Gene rearrangements: Gene rearrangements involve formation of a hybrid gene through the fusion of two previously independent genes6.

RET fusions occur following incorrectly repaired double-strand breaks in DNA, which can be caused by oxidative stress or radiation7. Rearrangement of the RET gene leads to a fusion protein with a constitutively activated dimer (Figure 1B)8

RET_T2_Fig_1_Aug2021.png

Figure 1. Schematic representation of (A) a RET point mutation and (B) RET fusion (Adapted4,8,9). KIF5B, kinesin family member 5B; TK, tyrosine kinase; TM, transmembrane domain; RET, rearranged during transfection.

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RET alterations in NSCLC

In the following video Dr Alexander Drilon, a non-small cell lung cancer (NSCLC) expert, outlines how rearranged during transfection (RET) gene alteration status impacts on treatment decisions for patients with NSCLC.


The main types of RET alterations found in non-small cell lung cancer (NSCLC) are gene rearrangements, in the form of gene fusions. Somatic RET fusions occur in 1–2% of NSCLC patients, predominantly in patients with lung adenocarcinoma (Figure 2)1,5.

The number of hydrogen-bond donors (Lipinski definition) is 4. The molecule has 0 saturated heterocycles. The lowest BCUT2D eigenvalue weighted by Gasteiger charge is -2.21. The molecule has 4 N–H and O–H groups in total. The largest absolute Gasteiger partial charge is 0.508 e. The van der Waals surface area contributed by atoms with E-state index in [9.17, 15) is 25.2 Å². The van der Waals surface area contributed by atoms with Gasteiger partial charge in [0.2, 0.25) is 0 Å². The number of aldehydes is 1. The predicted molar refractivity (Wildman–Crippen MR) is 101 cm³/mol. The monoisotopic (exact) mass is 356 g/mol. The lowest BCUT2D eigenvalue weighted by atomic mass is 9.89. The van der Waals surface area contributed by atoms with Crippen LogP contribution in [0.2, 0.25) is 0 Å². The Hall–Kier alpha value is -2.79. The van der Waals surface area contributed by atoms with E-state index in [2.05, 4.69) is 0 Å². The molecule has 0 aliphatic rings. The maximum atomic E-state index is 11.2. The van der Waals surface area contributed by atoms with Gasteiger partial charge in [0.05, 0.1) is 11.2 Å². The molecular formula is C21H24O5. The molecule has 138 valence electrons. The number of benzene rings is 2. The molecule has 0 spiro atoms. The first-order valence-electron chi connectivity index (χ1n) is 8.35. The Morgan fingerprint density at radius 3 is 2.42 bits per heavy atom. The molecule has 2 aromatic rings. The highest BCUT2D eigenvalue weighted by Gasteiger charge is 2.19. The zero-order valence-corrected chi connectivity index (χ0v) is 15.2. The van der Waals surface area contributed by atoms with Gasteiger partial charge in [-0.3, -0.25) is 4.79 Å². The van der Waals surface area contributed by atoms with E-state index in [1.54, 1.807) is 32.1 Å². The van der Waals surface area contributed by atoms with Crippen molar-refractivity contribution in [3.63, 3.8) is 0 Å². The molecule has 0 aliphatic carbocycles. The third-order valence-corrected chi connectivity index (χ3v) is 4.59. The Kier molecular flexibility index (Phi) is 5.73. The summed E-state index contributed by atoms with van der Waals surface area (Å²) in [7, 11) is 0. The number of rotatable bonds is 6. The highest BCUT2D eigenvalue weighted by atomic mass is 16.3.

RET_T2_Fig_2_Aug2021.png

Figure 2. Prevalence of different driver oncogenes in lung adenocarcinoma patients from East Asia (Japan, Korea and China) and from America and Europe (Adapted17). ALK, anaplastic lymphoma kinase; BRAF, B-Raf proto-oncogene, serine/threonine kinase; EGFR, epidermal growth factor receptor; HER2, human epidermal growth factor receptor 2; KRAS, Kirsten rat sarcoma viral oncogene homolog; RET, rearranged during transfection; ROS1, ROS proto-oncogene 1.

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RET alterations in thyroid cancer